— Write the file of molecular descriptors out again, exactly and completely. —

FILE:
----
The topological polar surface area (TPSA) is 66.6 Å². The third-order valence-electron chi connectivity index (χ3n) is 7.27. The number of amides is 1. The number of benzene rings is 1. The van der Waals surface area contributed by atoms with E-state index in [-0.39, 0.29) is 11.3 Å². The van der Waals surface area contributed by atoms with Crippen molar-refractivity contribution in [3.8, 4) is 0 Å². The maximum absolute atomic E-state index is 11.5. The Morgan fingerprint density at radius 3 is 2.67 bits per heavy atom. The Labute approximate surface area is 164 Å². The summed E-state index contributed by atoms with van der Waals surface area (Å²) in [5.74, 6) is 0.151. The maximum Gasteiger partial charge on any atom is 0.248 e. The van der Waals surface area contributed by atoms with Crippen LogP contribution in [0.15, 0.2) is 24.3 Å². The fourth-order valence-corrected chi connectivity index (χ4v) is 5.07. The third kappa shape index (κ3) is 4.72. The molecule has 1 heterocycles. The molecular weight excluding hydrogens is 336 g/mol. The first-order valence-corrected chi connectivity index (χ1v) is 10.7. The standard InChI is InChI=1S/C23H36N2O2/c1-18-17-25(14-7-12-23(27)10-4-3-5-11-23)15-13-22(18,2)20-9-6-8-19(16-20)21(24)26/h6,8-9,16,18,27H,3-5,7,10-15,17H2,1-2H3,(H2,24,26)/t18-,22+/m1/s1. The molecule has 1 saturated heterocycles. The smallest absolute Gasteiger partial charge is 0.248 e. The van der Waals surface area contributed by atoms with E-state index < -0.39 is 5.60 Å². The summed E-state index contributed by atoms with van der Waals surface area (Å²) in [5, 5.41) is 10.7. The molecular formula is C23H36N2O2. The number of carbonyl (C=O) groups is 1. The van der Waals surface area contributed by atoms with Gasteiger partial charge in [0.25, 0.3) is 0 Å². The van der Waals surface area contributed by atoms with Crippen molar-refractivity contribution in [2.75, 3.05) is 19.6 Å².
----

The topological polar surface area (TPSA) is 66.6 Å². The third-order valence-electron chi connectivity index (χ3n) is 7.27. The number of amides is 1. The number of benzene rings is 1. The van der Waals surface area contributed by atoms with E-state index in [-0.39, 0.29) is 11.3 Å². The van der Waals surface area contributed by atoms with Crippen molar-refractivity contribution in [3.8, 4) is 0 Å². The maximum absolute atomic E-state index is 11.5. The Morgan fingerprint density at radius 3 is 2.67 bits per heavy atom. The Labute approximate surface area is 164 Å². The summed E-state index contributed by atoms with van der Waals surface area (Å²) in [5.74, 6) is 0.151. The maximum Gasteiger partial charge on any atom is 0.248 e. The van der Waals surface area contributed by atoms with Crippen LogP contribution in [0.15, 0.2) is 24.3 Å². The fourth-order valence-corrected chi connectivity index (χ4v) is 5.07. The third kappa shape index (κ3) is 4.72. The molecule has 1 heterocycles. The molecular weight excluding hydrogens is 336 g/mol. The first-order valence-corrected chi connectivity index (χ1v) is 10.7. The standard InChI is InChI=1S/C23H36N2O2/c1-18-17-25(14-7-12-23(27)10-4-3-5-11-23)15-13-22(18,2)20-9-6-8-19(16-20)21(24)26/h6,8-9,16,18,27H,3-5,7,10-15,17H2,1-2H3,(H2,24,26)/t18-,22+/m1/s1. The molecule has 1 saturated heterocycles. The smallest absolute Gasteiger partial charge is 0.248 e. The van der Waals surface area contributed by atoms with E-state index < -0.39 is 5.60 Å². The summed E-state index contributed by atoms with van der Waals surface area (Å²) in [5, 5.41) is 10.7. The molecular formula is C23H36N2O2. The number of carbonyl (C=O) groups is 1. The van der Waals surface area contributed by atoms with Gasteiger partial charge in [0.25, 0.3) is 0 Å². The van der Waals surface area contributed by atoms with Crippen molar-refractivity contribution in [2.75, 3.05) is 19.6 Å².